Spokane student choir delights Guggenheim guests with impromptu flash mob
Guests at Spain’s Guggenheim Museum were treated to a twist on contemporary art over Memorial Day weekend when students from a Spokane university choir surprised them with a flash-mob style performance.
Choir director Marc Hafsø said even he was surprised by the impromptu concert, which happened during Whitworth Choir’s Spain Concert Tour.
“If you would’ve told me at the beginning of this tour that we would do a flash mob at the Guggenheim, I would’ve said you’re crazy,” Hafsø told the Statesman.
That’s what he said to the students’ tour guide, identified only as Violeta, when she proposed the idea.
“Violeta had taken a shine to our choir, and they had taken a shine to her,” Hafsø said.
A singer herself, Violeta told Hafsø she thought it would be spectacular to hear the beauty of the students’ voices alongside the beauty of the museum’s art. Hafsø was hesitant.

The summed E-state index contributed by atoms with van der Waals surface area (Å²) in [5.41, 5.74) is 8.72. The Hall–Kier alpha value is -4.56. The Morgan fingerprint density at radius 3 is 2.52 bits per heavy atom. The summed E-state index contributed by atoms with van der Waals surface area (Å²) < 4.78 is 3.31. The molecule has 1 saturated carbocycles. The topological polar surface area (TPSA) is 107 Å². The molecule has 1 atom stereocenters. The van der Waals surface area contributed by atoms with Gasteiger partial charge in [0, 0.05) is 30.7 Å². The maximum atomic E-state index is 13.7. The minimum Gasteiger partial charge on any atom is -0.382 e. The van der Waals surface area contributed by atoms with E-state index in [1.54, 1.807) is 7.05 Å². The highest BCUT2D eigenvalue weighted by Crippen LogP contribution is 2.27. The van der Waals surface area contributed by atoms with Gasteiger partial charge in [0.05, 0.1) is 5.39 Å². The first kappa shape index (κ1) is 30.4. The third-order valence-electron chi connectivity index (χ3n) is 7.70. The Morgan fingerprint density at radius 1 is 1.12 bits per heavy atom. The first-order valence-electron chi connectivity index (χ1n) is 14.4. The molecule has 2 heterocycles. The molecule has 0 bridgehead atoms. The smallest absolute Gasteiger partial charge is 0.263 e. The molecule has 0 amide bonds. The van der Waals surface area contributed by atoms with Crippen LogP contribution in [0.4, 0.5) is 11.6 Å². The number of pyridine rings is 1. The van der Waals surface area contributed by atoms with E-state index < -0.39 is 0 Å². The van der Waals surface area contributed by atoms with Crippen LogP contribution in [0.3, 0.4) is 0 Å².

“I wouldn’t want to offend anyone,” he explained.
So, to soothe his worries, Violeta went to officials at the Guggenheim, who gave their blessing for the performance. Moments later and with some brief instruction, Hafsø said, the students’ song was echoing through the atrium of the modern art museum.
They sang “Hark, I Hear the Harps Eternal,” an American hymn by Alice Parker. Hafsø described the piece as strong, rhythmic and powerful — and one that let all the students sing in unison and showcase their talents.
Hafsø said he took the chance to revel in his students’ hard work, leaning against a nearby wall to take in the sound.
“I marveled in the smiles and the bright eyes and the cameras that were immediately picked up,” he said. “I think (the museum guests) were filled with joy.”
He shared a video of the performance on Facebook, where it filled thousands more with joy — by Wednesday afternoon, the post had been shared nearly 500 times and viewed 40,000 times.
“I was dumbfounded and bewildered,” said Hafsø, adding that he’s baffled by the video’s popularity each time his students update him on how its reach has grown.
“It was just a simple kind of honest moment,” he said, and a testament to his students and their hard work.
He has a saying that he often shares with them to spur diligence and practice, and this performance was the culmination of all that patience and rehearsing, Hafsø said.
“I’ve always told my students, ‘You never know when,’” he said.